What you need to know before you use the V-MAC

To use the V-MAC you need to:

  • Be familiar with the MAC;
  • Use the V-MAC graph alongside the MAC;
  • Find out the weights of each load the worker handled during a shift;
  • Find out the average distances loads are carried (if at all).

Downloading the V-MAC workbook

You can download the V-MAC workbook from here. Your computer needs to be able to use files created with Microsoft Excel 2003 or later.

Colour bands

The V-MAC uses exactly the same colour bands as the MAC.

What about different length shifts?

You can use the V-MAC for shift lengths between 4 and 12 hours. It takes account of allowances for breaks within a work shift.

It can't deal with shifts longer than 12 hours. If you have a shift system with longer shifts you should do a detailed risk assessment instead of using the V-MAC.

Some definitions

Here is what we mean by some key terms:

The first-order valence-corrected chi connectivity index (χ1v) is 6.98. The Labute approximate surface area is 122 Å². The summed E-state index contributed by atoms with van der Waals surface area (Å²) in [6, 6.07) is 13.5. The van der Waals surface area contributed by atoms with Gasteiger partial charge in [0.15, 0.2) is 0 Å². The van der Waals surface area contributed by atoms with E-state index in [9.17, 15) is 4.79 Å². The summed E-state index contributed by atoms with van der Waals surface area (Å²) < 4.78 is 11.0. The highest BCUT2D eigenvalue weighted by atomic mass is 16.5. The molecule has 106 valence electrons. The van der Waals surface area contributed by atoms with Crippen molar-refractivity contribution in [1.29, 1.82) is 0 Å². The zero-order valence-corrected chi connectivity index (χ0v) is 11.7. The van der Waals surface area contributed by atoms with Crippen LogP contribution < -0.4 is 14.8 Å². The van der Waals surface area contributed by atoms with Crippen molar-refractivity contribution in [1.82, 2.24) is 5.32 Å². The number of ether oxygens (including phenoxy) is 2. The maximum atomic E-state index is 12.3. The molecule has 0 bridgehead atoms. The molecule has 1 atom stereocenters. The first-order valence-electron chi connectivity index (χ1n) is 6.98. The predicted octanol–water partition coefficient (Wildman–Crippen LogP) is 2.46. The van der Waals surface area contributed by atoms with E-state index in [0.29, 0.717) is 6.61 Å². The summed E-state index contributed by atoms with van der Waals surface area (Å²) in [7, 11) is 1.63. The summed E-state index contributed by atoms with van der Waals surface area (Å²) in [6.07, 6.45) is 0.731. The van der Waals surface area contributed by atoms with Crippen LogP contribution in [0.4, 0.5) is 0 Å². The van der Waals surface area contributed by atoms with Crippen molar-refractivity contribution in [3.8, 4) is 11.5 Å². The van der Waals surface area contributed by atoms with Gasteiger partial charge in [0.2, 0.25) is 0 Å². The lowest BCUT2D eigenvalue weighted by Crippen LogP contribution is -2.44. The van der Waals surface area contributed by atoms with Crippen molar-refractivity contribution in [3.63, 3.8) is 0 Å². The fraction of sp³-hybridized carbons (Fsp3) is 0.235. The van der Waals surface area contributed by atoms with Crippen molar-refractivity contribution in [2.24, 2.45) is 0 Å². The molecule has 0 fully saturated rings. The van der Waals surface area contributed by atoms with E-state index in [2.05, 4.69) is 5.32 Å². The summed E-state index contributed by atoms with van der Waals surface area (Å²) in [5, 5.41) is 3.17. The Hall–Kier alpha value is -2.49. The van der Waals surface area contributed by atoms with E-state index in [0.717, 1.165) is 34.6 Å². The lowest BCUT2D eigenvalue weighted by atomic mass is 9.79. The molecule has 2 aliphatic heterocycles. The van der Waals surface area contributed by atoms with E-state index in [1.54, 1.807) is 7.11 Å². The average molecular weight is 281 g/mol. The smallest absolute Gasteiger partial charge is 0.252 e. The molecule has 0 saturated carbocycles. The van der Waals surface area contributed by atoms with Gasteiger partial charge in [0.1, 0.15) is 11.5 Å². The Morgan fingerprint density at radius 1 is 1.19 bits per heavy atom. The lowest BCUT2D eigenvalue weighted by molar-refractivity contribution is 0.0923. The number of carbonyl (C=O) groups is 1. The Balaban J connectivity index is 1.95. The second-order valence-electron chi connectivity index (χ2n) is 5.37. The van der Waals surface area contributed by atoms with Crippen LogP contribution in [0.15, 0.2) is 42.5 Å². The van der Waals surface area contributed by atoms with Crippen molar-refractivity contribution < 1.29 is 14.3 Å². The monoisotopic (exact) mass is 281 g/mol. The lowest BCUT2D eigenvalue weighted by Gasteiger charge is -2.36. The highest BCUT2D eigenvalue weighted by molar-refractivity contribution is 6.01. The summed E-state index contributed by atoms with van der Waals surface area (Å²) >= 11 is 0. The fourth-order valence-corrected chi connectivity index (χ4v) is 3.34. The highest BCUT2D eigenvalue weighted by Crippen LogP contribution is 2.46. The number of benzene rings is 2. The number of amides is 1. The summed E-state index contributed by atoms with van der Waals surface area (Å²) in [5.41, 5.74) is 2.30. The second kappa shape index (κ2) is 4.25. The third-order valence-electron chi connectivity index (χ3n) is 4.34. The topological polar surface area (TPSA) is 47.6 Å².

Picking up a load and putting it down again somewhere within 2 m of the start position.
An item a worker picks up in the workplace.
Picking up a load, walking a distance of at least 2 m while holding it in the arms, and putting it down again.
Carry distance
Where a task involves carrying many loads for different distances, the carry distance is the distance to the half-way point between the shortest carry and the longest carry.
Shift length
The total time somebody is expected to be in the workplace on a working day, including meal breaks and other rest breaks.

See also

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Updated: 2021-01-26